Last week, the Federal Circuit affirmed a lower court’s dismissal of AbbVie’s complaint seeking declaratory judgment of invalidity of U.S. Patent No. 6,248,516 (“the ’516 patent”) owned by Astra Zeneca subsidiary MedImmune.  AbbVie brought this declaratory judgment action in June 2016 in the hopes of ending its royalty obligations to MedImmune.

The Fed. Circuit’s decision on appeal from the U.S. District Court for the Eastern District of Virginia establishes that a party may not seek declaratory judgment to obtain piecemeal adjudication of subsidiary issues that do not resolve the overall dispute.

The declaratory judgment action is related to a development and licensing agreement initiated in 1995 that led to the antibody known as adalimumab.  Adalimumab is the active ingredient in the blockbuster drug Humira®.  As we reported previously, Humira® generated over $16 billion USD in 2016, becoming the world’s best-selling drug.  The agreement allowed AbbVie to practice a number of patents, including the ’516 patent, but required AbbVie to pay royalties on related sales until the later of fifteen years from the date of First Commercial Sale or the expiration date of the last patent to expire amongst the specified patents under the agreement (i.e. the expiration of the ’516 patent).  Therefore, under the agreement, royalties would be paid to MedImmune until January 2018 or June 2018, respectively.  AbbVie asserted that a declaration of the ’516 patent’s invalidity would be an expiration of the patent for the purpose of the agreement, thereby ending its royalty obligations.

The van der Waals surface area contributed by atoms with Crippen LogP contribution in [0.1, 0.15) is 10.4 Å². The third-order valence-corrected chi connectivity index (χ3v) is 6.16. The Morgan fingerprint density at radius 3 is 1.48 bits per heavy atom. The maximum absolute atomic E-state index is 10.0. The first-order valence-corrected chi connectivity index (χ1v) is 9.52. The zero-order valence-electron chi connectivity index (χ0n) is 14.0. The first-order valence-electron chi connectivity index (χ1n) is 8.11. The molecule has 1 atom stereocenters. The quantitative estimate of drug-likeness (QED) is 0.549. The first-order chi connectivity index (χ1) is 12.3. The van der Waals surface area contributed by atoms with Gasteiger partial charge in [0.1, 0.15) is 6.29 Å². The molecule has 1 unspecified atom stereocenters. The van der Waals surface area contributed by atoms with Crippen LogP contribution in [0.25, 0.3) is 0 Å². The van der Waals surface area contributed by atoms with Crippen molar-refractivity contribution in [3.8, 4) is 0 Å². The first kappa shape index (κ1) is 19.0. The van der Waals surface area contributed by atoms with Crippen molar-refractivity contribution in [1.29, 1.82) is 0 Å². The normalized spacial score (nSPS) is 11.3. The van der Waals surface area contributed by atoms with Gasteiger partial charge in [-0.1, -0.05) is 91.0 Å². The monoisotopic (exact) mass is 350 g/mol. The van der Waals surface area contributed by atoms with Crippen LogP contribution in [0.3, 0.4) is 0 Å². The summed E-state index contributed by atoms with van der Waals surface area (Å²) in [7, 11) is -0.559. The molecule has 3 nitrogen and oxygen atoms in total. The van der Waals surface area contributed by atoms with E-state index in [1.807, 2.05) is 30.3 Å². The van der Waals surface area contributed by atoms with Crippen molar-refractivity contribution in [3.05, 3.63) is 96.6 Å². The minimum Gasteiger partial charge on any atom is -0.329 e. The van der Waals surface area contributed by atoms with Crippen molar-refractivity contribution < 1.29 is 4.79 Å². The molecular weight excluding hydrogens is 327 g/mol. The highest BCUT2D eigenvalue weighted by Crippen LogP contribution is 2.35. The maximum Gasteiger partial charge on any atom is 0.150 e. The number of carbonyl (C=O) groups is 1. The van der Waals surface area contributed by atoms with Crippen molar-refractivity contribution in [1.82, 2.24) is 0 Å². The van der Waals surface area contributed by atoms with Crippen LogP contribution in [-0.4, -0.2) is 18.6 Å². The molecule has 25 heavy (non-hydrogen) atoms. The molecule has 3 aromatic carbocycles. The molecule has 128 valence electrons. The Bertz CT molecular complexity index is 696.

The district court dismissed AbbVie’s complaint for two reasons: (1) AbbVie did not practice the ’516 patent, and therefore lacked standing since it could not be subject to patent infringement; and (2) even in the event AbbVie had standing, the court declined to use its discretionary declaratory judgment jurisdiction since the British government jointly owns the patent and the agreement is governed by British contract law.  Accordingly, the invalidity question would not likely resolve the parties’ underlying dispute in view of concerns about foreign law and sovereign immunity.

The Fed. Circuit disagreed with the district court over its holding that it lacked declaratory judgment jurisdiction.  The court reasoned that even in the absence of patent infringement, it should look to the “‘character of the threatened action’ that the declaratory judgment defendant ‘might have brought.’”  Specifically, the contractual obligations under the 1995 agreement would turn on the expiration and/or validity of the ’516 patent.  The court opined that “[i]f properly presented, such a contractual dispute could confer declaratory judgment jurisdiction.”

However, in the instant case, AbbVie sought out declaratory judgment of invalidity in regard to the ’516 patent, rather than its contractual obligations.  The court noted that AbbVie has no other pending litigation in American or British courts that could resolve the contractual dispute.  Accordingly, the court held that AbbVie cannot establish declaratory judgment jurisdiction over invalidity, reasoning that it is an open question as to how the British courts would view the invalidity of ’516 patent in relation to patent expiry under the agreement.